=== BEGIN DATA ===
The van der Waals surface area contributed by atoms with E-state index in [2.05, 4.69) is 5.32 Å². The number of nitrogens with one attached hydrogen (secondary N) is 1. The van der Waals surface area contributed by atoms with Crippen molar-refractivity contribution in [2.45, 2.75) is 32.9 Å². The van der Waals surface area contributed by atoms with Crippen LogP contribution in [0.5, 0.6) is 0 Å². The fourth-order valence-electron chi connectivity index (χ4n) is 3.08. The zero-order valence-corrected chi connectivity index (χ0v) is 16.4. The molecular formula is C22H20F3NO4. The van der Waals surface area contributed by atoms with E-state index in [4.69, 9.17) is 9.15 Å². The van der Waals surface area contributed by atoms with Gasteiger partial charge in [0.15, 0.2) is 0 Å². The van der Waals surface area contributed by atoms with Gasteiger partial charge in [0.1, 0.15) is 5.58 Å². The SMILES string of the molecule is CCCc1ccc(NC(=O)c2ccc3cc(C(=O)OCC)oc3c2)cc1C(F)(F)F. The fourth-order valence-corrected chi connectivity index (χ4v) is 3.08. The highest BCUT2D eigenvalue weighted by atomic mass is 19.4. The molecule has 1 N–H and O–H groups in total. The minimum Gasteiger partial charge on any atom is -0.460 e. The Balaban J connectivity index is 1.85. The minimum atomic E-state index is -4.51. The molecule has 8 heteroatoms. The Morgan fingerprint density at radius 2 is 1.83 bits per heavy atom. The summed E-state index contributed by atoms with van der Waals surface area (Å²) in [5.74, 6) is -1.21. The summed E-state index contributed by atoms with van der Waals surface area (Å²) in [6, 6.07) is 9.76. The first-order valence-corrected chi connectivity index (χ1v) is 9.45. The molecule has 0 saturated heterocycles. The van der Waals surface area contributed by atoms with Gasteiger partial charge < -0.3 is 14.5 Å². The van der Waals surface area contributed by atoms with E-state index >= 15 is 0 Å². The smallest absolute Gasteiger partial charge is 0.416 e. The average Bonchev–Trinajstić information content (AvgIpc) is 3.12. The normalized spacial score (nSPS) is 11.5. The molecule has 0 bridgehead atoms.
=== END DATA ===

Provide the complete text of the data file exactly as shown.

The van der Waals surface area contributed by atoms with E-state index in [2.05, 4.69) is 5.32 Å². The number of nitrogens with one attached hydrogen (secondary N) is 1. The van der Waals surface area contributed by atoms with Crippen molar-refractivity contribution in [2.45, 2.75) is 32.9 Å². The van der Waals surface area contributed by atoms with Crippen LogP contribution in [0.5, 0.6) is 0 Å². The fourth-order valence-electron chi connectivity index (χ4n) is 3.08. The zero-order valence-corrected chi connectivity index (χ0v) is 16.4. The molecular formula is C22H20F3NO4. The van der Waals surface area contributed by atoms with E-state index in [4.69, 9.17) is 9.15 Å². The van der Waals surface area contributed by atoms with Gasteiger partial charge in [0.15, 0.2) is 0 Å². The van der Waals surface area contributed by atoms with Gasteiger partial charge in [0.1, 0.15) is 5.58 Å². The SMILES string of the molecule is CCCc1ccc(NC(=O)c2ccc3cc(C(=O)OCC)oc3c2)cc1C(F)(F)F. The fourth-order valence-corrected chi connectivity index (χ4v) is 3.08. The highest BCUT2D eigenvalue weighted by atomic mass is 19.4. The molecule has 1 N–H and O–H groups in total. The minimum Gasteiger partial charge on any atom is -0.460 e. The Balaban J connectivity index is 1.85. The minimum atomic E-state index is -4.51. The molecule has 8 heteroatoms. The Morgan fingerprint density at radius 2 is 1.83 bits per heavy atom. The summed E-state index contributed by atoms with van der Waals surface area (Å²) in [5.74, 6) is -1.21. The summed E-state index contributed by atoms with van der Waals surface area (Å²) in [6, 6.07) is 9.76. The first-order valence-corrected chi connectivity index (χ1v) is 9.45. The molecule has 0 saturated heterocycles. The van der Waals surface area contributed by atoms with Gasteiger partial charge < -0.3 is 14.5 Å². The van der Waals surface area contributed by atoms with E-state index >= 15 is 0 Å². The smallest absolute Gasteiger partial charge is 0.416 e. The average Bonchev–Trinajstić information content (AvgIpc) is 3.12. The normalized spacial score (nSPS) is 11.5. The molecule has 0 bridgehead atoms.